We also got the chance to see a corn mill which runs with hydraulic energy and an olive mill and oil press. I grew curious and learned a lot from our host Jamal who explained to me the processing.

 

During my weeks in Morocco, I realized the value of the work such local associations do. I am eager to get to know more about their work and about what kind of people they are. The local association is working hard on fulfilling their goals to prevent migration to the cities. To encourage tourism in this area, they already started to repair a huge, old and beautiful Kasbah, they already have the rooms for a museum and are collecting traditional and local objects, and they are planning to launch a guesthouse in the village. They say, like this, tourists can benefit from the beautiful landscapes and nature and the community can benefit from the income this would provide. Broader, the local association has plans to work on improving education for the children and agriculture.

 

The days we spent in Gourrama were shaped by rememberable breakfasts, lunches, dinners, tea breaks and last but not least, inspiring and thoughtful discussions full of plans for the future! The evenings, we spent sitting in a room with an oven, being nicely warm, havingsoup and discussing with members of the local association and with local farmers. We learned that the tree distribution day was a special day for the villages and many people, who havenot visited the village for 40 years came back to be part of this event. We were wallowed in memories of the past and discussed ideas and plans for the development of Gourrama. The High Atlas Foundation plans to work further with the communities of Gourrama by doing a participatory community mapping and a women empowerment workshop in the next months, InshaAllah.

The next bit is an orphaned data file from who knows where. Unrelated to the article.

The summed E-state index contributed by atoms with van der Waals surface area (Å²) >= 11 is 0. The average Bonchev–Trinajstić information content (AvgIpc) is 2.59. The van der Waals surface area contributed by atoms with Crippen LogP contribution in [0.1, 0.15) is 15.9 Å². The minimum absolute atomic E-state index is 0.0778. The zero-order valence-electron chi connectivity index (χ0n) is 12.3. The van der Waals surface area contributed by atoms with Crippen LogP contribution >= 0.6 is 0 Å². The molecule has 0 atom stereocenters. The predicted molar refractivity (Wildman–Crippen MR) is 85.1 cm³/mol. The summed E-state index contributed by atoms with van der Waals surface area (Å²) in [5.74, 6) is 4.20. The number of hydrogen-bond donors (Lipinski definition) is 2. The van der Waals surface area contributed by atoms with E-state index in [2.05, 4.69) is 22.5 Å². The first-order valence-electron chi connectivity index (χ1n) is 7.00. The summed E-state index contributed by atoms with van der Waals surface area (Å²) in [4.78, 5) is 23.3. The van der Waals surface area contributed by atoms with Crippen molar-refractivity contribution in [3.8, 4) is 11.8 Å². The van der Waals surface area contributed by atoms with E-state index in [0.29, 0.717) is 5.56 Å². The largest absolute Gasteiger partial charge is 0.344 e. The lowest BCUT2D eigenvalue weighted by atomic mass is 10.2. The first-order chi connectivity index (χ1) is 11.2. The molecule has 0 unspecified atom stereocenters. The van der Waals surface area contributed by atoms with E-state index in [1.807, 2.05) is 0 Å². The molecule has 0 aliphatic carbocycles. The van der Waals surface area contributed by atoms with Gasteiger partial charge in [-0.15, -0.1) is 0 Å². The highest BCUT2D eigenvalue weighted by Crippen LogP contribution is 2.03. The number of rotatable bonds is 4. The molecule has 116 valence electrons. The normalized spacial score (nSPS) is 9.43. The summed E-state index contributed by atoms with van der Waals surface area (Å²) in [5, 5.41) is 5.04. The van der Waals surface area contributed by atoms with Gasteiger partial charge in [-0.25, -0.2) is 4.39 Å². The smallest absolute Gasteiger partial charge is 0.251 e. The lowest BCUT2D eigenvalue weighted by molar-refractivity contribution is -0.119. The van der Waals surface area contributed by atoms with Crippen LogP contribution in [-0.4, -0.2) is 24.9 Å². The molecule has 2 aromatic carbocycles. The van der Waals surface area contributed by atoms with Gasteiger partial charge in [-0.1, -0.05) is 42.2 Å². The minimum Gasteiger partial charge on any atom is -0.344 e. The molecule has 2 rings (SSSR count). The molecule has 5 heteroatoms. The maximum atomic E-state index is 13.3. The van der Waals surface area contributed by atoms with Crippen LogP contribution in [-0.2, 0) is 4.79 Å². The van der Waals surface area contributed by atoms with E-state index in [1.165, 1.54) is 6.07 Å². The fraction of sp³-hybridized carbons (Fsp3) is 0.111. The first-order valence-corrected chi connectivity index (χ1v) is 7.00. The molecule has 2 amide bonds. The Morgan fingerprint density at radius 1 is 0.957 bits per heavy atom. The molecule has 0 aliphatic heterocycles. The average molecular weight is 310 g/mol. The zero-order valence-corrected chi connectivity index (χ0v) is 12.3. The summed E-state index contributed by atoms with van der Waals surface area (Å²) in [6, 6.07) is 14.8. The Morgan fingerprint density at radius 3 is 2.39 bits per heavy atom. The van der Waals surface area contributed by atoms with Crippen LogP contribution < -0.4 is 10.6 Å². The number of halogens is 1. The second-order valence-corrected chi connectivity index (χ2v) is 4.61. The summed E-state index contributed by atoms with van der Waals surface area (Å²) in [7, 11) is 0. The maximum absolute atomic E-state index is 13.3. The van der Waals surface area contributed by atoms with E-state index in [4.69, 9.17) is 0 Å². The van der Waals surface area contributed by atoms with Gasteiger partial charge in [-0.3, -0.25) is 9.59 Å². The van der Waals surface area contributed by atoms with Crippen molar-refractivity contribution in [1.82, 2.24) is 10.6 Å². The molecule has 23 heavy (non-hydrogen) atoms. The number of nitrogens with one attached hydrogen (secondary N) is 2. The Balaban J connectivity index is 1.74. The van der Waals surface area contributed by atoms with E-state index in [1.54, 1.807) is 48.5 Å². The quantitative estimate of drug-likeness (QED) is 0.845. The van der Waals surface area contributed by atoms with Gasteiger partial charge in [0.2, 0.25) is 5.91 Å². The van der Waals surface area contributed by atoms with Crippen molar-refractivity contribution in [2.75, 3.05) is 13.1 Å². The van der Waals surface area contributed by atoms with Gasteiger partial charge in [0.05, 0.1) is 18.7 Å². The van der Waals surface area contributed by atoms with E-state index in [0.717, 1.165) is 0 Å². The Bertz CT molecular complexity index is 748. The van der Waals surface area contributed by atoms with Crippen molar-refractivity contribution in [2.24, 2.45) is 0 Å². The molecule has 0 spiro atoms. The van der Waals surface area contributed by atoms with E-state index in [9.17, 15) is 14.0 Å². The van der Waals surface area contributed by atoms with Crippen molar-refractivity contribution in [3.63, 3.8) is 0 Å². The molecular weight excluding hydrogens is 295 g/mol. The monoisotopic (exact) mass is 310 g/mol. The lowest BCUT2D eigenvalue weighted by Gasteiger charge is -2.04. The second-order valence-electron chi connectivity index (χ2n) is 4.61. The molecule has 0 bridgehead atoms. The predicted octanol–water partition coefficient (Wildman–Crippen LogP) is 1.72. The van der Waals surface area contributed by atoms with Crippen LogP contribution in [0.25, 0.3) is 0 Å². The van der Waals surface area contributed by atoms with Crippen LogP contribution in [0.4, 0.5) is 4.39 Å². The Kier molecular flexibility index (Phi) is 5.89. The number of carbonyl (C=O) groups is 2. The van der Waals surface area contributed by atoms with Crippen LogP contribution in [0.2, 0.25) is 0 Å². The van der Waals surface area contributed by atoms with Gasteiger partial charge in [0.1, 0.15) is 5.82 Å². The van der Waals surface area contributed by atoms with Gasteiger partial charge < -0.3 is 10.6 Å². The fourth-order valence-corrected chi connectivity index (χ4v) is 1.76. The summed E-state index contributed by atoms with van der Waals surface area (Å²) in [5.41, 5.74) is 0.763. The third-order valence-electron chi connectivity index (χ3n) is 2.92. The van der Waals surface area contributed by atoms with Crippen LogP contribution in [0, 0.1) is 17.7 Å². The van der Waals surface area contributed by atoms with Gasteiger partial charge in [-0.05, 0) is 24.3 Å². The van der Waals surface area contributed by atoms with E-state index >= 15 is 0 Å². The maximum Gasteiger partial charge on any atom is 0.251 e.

Distributing trees to the local farmers

Share on Twitter Share on Facebook

On Monday, project manager Said Bennani, volunteer Celina, and I began our weeklong excursion to Fez and Midelt for environmental workshops and tree-planting activities.  On Tuesday, we visited the Abdelaziz Ben Driss child protection center to conduct an environmental workshop with the boys, plant trees, and help load 7,100 saplings to be planted in Midelt this week.  Students from the Spring Arbor University in Michigan, USA, joined us for the tree-planting activities.  We had a lively day, inspired by the caretaker’s thoughtful tree nursery management and the boy’s enthusiastic involvement.

  

We started the day by visiting the tree nursery, which was spread across different plots within the center.  The local association, which organizes activities for the boys at the center, began the nursery in collaboration with HAF in May 2017.  On the way to the nursery, we admired a solar pump, supplying the energy required to extract water from a well.  Then, we met with the nursery’s caretaker, Khalid Naji, and he described the nursery conditions and progress in caring for the saplings, which were of the almond, olive, fig, carob, cherry, and pomegranate varieties.  Moreover, he showed us various aromatic and medicinal plants cultivated at the center and explained their beneficial properties.  All HAF partner nurseries are raised organically, and HAF encourages sapling recipients to continue to cultivate trees organically, for not only the environmental benefits but also for the increased value of accessing the organic market.